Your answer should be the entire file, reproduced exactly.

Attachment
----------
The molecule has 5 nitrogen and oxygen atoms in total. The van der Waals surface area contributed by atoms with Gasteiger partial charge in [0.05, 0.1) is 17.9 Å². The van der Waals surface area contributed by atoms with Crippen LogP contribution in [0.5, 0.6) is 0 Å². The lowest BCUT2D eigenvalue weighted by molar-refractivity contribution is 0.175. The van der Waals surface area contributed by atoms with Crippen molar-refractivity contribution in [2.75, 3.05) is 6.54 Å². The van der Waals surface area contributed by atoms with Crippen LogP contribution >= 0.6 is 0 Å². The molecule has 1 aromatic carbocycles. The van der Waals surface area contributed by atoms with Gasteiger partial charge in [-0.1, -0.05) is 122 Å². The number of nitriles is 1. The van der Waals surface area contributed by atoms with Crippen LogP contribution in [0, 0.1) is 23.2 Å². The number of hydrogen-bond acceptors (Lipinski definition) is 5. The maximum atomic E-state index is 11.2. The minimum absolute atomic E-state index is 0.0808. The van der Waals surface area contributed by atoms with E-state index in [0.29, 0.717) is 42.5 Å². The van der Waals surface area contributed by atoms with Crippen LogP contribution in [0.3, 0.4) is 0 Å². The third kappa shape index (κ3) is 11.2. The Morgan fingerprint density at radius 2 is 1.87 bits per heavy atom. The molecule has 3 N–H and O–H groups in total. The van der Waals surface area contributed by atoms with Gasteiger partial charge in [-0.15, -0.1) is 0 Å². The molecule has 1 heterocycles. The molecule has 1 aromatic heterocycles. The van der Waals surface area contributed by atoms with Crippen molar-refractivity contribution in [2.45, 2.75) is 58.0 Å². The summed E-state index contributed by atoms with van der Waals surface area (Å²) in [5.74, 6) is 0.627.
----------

The molecule has 5 nitrogen and oxygen atoms in total. The van der Waals surface area contributed by atoms with Gasteiger partial charge in [0.05, 0.1) is 17.9 Å². The van der Waals surface area contributed by atoms with Crippen LogP contribution in [0.5, 0.6) is 0 Å². The lowest BCUT2D eigenvalue weighted by molar-refractivity contribution is 0.175. The van der Waals surface area contributed by atoms with Crippen molar-refractivity contribution in [2.75, 3.05) is 6.54 Å². The van der Waals surface area contributed by atoms with Crippen LogP contribution >= 0.6 is 0 Å². The molecule has 1 aromatic carbocycles. The van der Waals surface area contributed by atoms with Gasteiger partial charge in [-0.1, -0.05) is 122 Å². The number of nitriles is 1. The van der Waals surface area contributed by atoms with Crippen LogP contribution in [0, 0.1) is 23.2 Å². The number of hydrogen-bond acceptors (Lipinski definition) is 5. The maximum atomic E-state index is 11.2. The minimum absolute atomic E-state index is 0.0808. The van der Waals surface area contributed by atoms with E-state index in [0.29, 0.717) is 42.5 Å². The van der Waals surface area contributed by atoms with Crippen LogP contribution in [0.3, 0.4) is 0 Å². The third kappa shape index (κ3) is 11.2. The Morgan fingerprint density at radius 2 is 1.87 bits per heavy atom. The molecule has 3 N–H and O–H groups in total. The van der Waals surface area contributed by atoms with Gasteiger partial charge in [-0.15, -0.1) is 0 Å². The molecule has 1 heterocycles. The molecule has 1 aromatic heterocycles. The van der Waals surface area contributed by atoms with Crippen molar-refractivity contribution in [2.45, 2.75) is 58.0 Å². The summed E-state index contributed by atoms with van der Waals surface area (Å²) in [5.74, 6) is 0.627.